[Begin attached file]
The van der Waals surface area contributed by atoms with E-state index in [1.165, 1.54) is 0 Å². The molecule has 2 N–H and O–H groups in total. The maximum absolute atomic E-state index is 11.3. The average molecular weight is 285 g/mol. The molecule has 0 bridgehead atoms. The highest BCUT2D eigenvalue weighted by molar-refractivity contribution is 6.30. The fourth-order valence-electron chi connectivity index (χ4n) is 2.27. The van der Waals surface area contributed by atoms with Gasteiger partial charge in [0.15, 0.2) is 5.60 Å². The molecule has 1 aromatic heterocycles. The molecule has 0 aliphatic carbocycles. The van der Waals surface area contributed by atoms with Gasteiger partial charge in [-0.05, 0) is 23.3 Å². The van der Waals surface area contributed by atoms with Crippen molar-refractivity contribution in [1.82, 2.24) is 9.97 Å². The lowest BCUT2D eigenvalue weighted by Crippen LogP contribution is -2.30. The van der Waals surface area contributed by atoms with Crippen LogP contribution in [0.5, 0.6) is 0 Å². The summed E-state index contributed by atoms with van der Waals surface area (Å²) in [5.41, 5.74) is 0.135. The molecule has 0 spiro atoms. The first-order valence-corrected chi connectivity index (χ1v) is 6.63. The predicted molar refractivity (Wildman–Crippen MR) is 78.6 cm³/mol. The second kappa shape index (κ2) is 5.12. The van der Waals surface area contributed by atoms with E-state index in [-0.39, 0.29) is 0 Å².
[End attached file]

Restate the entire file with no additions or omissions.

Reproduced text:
The van der Waals surface area contributed by atoms with E-state index in [1.165, 1.54) is 0 Å². The molecule has 2 N–H and O–H groups in total. The maximum absolute atomic E-state index is 11.3. The average molecular weight is 285 g/mol. The molecule has 0 bridgehead atoms. The highest BCUT2D eigenvalue weighted by molar-refractivity contribution is 6.30. The fourth-order valence-electron chi connectivity index (χ4n) is 2.27. The van der Waals surface area contributed by atoms with Gasteiger partial charge in [0.15, 0.2) is 5.60 Å². The molecule has 1 aromatic heterocycles. The molecule has 0 aliphatic carbocycles. The van der Waals surface area contributed by atoms with Gasteiger partial charge in [-0.05, 0) is 23.3 Å². The van der Waals surface area contributed by atoms with Crippen molar-refractivity contribution in [1.82, 2.24) is 9.97 Å². The lowest BCUT2D eigenvalue weighted by Crippen LogP contribution is -2.30. The van der Waals surface area contributed by atoms with Crippen LogP contribution in [0.5, 0.6) is 0 Å². The summed E-state index contributed by atoms with van der Waals surface area (Å²) in [5.41, 5.74) is 0.135. The molecule has 0 spiro atoms. The first-order valence-corrected chi connectivity index (χ1v) is 6.63. The predicted molar refractivity (Wildman–Crippen MR) is 78.6 cm³/mol. The second kappa shape index (κ2) is 5.12. The van der Waals surface area contributed by atoms with E-state index in [-0.39, 0.29) is 0 Å².